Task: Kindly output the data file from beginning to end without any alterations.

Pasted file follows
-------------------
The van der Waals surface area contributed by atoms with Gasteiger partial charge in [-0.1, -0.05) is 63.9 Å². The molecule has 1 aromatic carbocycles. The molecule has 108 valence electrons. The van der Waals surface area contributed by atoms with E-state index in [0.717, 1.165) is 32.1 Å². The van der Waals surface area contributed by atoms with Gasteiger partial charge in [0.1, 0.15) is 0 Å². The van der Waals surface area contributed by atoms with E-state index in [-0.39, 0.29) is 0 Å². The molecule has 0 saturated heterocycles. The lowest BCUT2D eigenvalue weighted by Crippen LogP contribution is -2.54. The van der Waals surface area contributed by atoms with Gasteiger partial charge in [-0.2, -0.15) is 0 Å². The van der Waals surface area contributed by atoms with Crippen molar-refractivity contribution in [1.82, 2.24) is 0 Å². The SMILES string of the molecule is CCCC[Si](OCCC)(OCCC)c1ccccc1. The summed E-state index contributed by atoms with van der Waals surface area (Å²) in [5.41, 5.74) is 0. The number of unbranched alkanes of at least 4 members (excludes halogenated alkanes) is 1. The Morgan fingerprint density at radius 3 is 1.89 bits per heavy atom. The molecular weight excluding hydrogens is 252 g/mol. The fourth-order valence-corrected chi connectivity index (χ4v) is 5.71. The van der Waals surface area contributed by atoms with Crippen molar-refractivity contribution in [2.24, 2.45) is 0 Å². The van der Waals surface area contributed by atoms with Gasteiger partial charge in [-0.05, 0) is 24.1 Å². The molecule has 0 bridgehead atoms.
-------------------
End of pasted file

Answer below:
The van der Waals surface area contributed by atoms with Gasteiger partial charge in [-0.1, -0.05) is 63.9 Å². The molecule has 1 aromatic carbocycles. The molecule has 108 valence electrons. The van der Waals surface area contributed by atoms with E-state index in [0.717, 1.165) is 32.1 Å². The van der Waals surface area contributed by atoms with Gasteiger partial charge in [0.1, 0.15) is 0 Å². The van der Waals surface area contributed by atoms with E-state index in [-0.39, 0.29) is 0 Å². The molecule has 0 saturated heterocycles. The lowest BCUT2D eigenvalue weighted by Crippen LogP contribution is -2.54. The van der Waals surface area contributed by atoms with Gasteiger partial charge in [-0.2, -0.15) is 0 Å². The van der Waals surface area contributed by atoms with Crippen molar-refractivity contribution in [1.82, 2.24) is 0 Å². The SMILES string of the molecule is CCCC[Si](OCCC)(OCCC)c1ccccc1. The summed E-state index contributed by atoms with van der Waals surface area (Å²) in [5.41, 5.74) is 0. The number of unbranched alkanes of at least 4 members (excludes halogenated alkanes) is 1. The Morgan fingerprint density at radius 3 is 1.89 bits per heavy atom. The molecular weight excluding hydrogens is 252 g/mol. The fourth-order valence-corrected chi connectivity index (χ4v) is 5.71. The van der Waals surface area contributed by atoms with Crippen molar-refractivity contribution in [2.24, 2.45) is 0 Å². The van der Waals surface area contributed by atoms with Gasteiger partial charge in [-0.05, 0) is 24.1 Å². The molecule has 0 bridgehead atoms.